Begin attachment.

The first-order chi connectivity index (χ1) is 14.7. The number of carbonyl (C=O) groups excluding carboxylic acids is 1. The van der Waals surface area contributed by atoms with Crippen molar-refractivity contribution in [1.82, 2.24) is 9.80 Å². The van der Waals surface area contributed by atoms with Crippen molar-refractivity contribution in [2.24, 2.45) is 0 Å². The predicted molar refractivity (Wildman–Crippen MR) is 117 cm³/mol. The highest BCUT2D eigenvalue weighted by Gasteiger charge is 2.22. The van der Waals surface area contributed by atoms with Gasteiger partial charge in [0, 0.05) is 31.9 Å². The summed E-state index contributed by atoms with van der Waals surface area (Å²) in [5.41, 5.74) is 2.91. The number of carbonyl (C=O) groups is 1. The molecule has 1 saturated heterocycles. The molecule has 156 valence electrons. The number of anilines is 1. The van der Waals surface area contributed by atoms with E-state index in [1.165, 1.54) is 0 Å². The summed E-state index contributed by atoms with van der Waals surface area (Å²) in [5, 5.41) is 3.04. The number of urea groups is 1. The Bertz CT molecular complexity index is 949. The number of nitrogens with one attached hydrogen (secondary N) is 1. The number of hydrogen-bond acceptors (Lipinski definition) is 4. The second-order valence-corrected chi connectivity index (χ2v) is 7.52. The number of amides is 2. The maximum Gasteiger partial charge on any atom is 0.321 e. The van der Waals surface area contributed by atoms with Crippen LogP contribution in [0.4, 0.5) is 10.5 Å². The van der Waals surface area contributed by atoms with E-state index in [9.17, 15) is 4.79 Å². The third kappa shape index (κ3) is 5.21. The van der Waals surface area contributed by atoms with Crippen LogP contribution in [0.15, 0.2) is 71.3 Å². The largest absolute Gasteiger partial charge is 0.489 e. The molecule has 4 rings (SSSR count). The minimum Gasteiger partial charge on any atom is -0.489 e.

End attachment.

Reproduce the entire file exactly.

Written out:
The first-order chi connectivity index (χ1) is 14.7. The number of carbonyl (C=O) groups excluding carboxylic acids is 1. The van der Waals surface area contributed by atoms with Crippen molar-refractivity contribution in [1.82, 2.24) is 9.80 Å². The van der Waals surface area contributed by atoms with Crippen molar-refractivity contribution in [2.24, 2.45) is 0 Å². The predicted molar refractivity (Wildman–Crippen MR) is 117 cm³/mol. The highest BCUT2D eigenvalue weighted by Gasteiger charge is 2.22. The van der Waals surface area contributed by atoms with Gasteiger partial charge in [0, 0.05) is 31.9 Å². The summed E-state index contributed by atoms with van der Waals surface area (Å²) in [5.41, 5.74) is 2.91. The number of carbonyl (C=O) groups is 1. The molecule has 1 saturated heterocycles. The molecule has 156 valence electrons. The number of anilines is 1. The van der Waals surface area contributed by atoms with E-state index in [1.165, 1.54) is 0 Å². The summed E-state index contributed by atoms with van der Waals surface area (Å²) in [5, 5.41) is 3.04. The number of urea groups is 1. The Bertz CT molecular complexity index is 949. The number of nitrogens with one attached hydrogen (secondary N) is 1. The number of hydrogen-bond acceptors (Lipinski definition) is 4. The second-order valence-corrected chi connectivity index (χ2v) is 7.52. The number of amides is 2. The maximum Gasteiger partial charge on any atom is 0.321 e. The van der Waals surface area contributed by atoms with Crippen LogP contribution in [0.4, 0.5) is 10.5 Å². The van der Waals surface area contributed by atoms with E-state index in [9.17, 15) is 4.79 Å². The third kappa shape index (κ3) is 5.21. The van der Waals surface area contributed by atoms with Crippen LogP contribution in [0.15, 0.2) is 71.3 Å². The largest absolute Gasteiger partial charge is 0.489 e. The molecule has 4 rings (SSSR count). The minimum Gasteiger partial charge on any atom is -0.489 e.